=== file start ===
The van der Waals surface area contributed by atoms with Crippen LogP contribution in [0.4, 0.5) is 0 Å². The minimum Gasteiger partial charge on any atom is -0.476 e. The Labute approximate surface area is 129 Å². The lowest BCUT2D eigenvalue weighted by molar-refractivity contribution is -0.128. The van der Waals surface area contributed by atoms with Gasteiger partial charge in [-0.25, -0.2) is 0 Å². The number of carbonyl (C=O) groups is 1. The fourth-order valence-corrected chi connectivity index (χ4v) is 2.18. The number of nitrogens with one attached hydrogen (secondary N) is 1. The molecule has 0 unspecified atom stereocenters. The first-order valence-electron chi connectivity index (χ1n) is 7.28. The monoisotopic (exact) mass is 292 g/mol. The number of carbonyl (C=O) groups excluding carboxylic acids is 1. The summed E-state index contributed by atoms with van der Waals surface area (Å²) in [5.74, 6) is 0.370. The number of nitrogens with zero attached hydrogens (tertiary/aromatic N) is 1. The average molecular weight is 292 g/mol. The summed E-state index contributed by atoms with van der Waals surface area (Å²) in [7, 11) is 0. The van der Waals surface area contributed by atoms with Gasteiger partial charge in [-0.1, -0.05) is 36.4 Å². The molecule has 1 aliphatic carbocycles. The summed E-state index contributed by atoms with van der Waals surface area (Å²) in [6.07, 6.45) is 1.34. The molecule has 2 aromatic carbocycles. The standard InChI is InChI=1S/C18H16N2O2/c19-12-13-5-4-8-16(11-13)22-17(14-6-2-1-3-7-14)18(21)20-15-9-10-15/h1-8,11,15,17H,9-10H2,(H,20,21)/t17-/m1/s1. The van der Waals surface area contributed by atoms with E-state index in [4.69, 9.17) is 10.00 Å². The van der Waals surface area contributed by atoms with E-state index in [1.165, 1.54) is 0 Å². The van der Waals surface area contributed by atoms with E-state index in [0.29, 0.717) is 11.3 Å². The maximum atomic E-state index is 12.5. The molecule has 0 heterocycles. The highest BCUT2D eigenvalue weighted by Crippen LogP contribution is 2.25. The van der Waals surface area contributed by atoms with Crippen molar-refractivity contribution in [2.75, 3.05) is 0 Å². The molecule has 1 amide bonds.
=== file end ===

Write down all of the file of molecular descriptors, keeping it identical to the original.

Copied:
The van der Waals surface area contributed by atoms with Crippen LogP contribution in [0.4, 0.5) is 0 Å². The minimum Gasteiger partial charge on any atom is -0.476 e. The Labute approximate surface area is 129 Å². The lowest BCUT2D eigenvalue weighted by molar-refractivity contribution is -0.128. The van der Waals surface area contributed by atoms with Gasteiger partial charge in [-0.25, -0.2) is 0 Å². The number of carbonyl (C=O) groups is 1. The fourth-order valence-corrected chi connectivity index (χ4v) is 2.18. The number of nitrogens with one attached hydrogen (secondary N) is 1. The molecule has 0 unspecified atom stereocenters. The first-order valence-electron chi connectivity index (χ1n) is 7.28. The monoisotopic (exact) mass is 292 g/mol. The number of carbonyl (C=O) groups excluding carboxylic acids is 1. The summed E-state index contributed by atoms with van der Waals surface area (Å²) in [5.74, 6) is 0.370. The number of nitrogens with zero attached hydrogens (tertiary/aromatic N) is 1. The average molecular weight is 292 g/mol. The summed E-state index contributed by atoms with van der Waals surface area (Å²) in [7, 11) is 0. The van der Waals surface area contributed by atoms with Gasteiger partial charge in [-0.1, -0.05) is 36.4 Å². The molecule has 1 aliphatic carbocycles. The summed E-state index contributed by atoms with van der Waals surface area (Å²) in [6.07, 6.45) is 1.34. The molecule has 2 aromatic carbocycles. The standard InChI is InChI=1S/C18H16N2O2/c19-12-13-5-4-8-16(11-13)22-17(14-6-2-1-3-7-14)18(21)20-15-9-10-15/h1-8,11,15,17H,9-10H2,(H,20,21)/t17-/m1/s1. The van der Waals surface area contributed by atoms with E-state index in [4.69, 9.17) is 10.00 Å². The van der Waals surface area contributed by atoms with E-state index in [1.165, 1.54) is 0 Å². The van der Waals surface area contributed by atoms with E-state index in [0.29, 0.717) is 11.3 Å². The maximum atomic E-state index is 12.5. The molecule has 0 heterocycles. The highest BCUT2D eigenvalue weighted by Crippen LogP contribution is 2.25. The van der Waals surface area contributed by atoms with Crippen molar-refractivity contribution in [2.75, 3.05) is 0 Å². The molecule has 1 amide bonds.